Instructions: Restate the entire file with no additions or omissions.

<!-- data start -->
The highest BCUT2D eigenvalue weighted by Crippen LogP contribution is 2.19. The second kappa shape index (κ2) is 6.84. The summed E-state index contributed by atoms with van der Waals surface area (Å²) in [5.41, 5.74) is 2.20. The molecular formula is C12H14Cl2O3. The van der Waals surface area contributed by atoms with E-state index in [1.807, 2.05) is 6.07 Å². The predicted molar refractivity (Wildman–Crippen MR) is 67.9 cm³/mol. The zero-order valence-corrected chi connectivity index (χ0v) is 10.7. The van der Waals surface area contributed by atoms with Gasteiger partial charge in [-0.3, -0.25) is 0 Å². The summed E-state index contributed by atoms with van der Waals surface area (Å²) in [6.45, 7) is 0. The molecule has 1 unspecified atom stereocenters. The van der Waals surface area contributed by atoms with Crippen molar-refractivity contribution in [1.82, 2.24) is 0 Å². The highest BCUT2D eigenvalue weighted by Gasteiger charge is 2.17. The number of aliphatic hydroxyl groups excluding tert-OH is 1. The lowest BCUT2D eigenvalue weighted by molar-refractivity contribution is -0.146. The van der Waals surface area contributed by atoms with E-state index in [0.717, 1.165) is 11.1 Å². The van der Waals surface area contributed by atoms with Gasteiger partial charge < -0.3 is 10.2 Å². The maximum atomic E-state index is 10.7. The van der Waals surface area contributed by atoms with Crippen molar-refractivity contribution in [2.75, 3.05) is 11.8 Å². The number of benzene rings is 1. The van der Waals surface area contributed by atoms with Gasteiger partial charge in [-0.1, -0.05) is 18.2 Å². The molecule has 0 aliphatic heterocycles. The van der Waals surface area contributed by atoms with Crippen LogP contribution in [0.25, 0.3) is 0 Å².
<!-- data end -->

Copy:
The highest BCUT2D eigenvalue weighted by Crippen LogP contribution is 2.19. The second kappa shape index (κ2) is 6.84. The summed E-state index contributed by atoms with van der Waals surface area (Å²) in [5.41, 5.74) is 2.20. The molecular formula is C12H14Cl2O3. The van der Waals surface area contributed by atoms with E-state index in [1.807, 2.05) is 6.07 Å². The predicted molar refractivity (Wildman–Crippen MR) is 67.9 cm³/mol. The zero-order valence-corrected chi connectivity index (χ0v) is 10.7. The van der Waals surface area contributed by atoms with Gasteiger partial charge in [-0.3, -0.25) is 0 Å². The summed E-state index contributed by atoms with van der Waals surface area (Å²) in [6.45, 7) is 0. The molecule has 1 unspecified atom stereocenters. The van der Waals surface area contributed by atoms with Crippen molar-refractivity contribution in [1.82, 2.24) is 0 Å². The highest BCUT2D eigenvalue weighted by Gasteiger charge is 2.17. The number of aliphatic hydroxyl groups excluding tert-OH is 1. The lowest BCUT2D eigenvalue weighted by molar-refractivity contribution is -0.146. The van der Waals surface area contributed by atoms with E-state index in [0.717, 1.165) is 11.1 Å². The van der Waals surface area contributed by atoms with Gasteiger partial charge < -0.3 is 10.2 Å². The maximum atomic E-state index is 10.7. The van der Waals surface area contributed by atoms with Crippen molar-refractivity contribution in [2.75, 3.05) is 11.8 Å². The number of benzene rings is 1. The van der Waals surface area contributed by atoms with Gasteiger partial charge in [-0.1, -0.05) is 18.2 Å². The molecule has 0 aliphatic heterocycles. The van der Waals surface area contributed by atoms with Crippen LogP contribution in [0.25, 0.3) is 0 Å².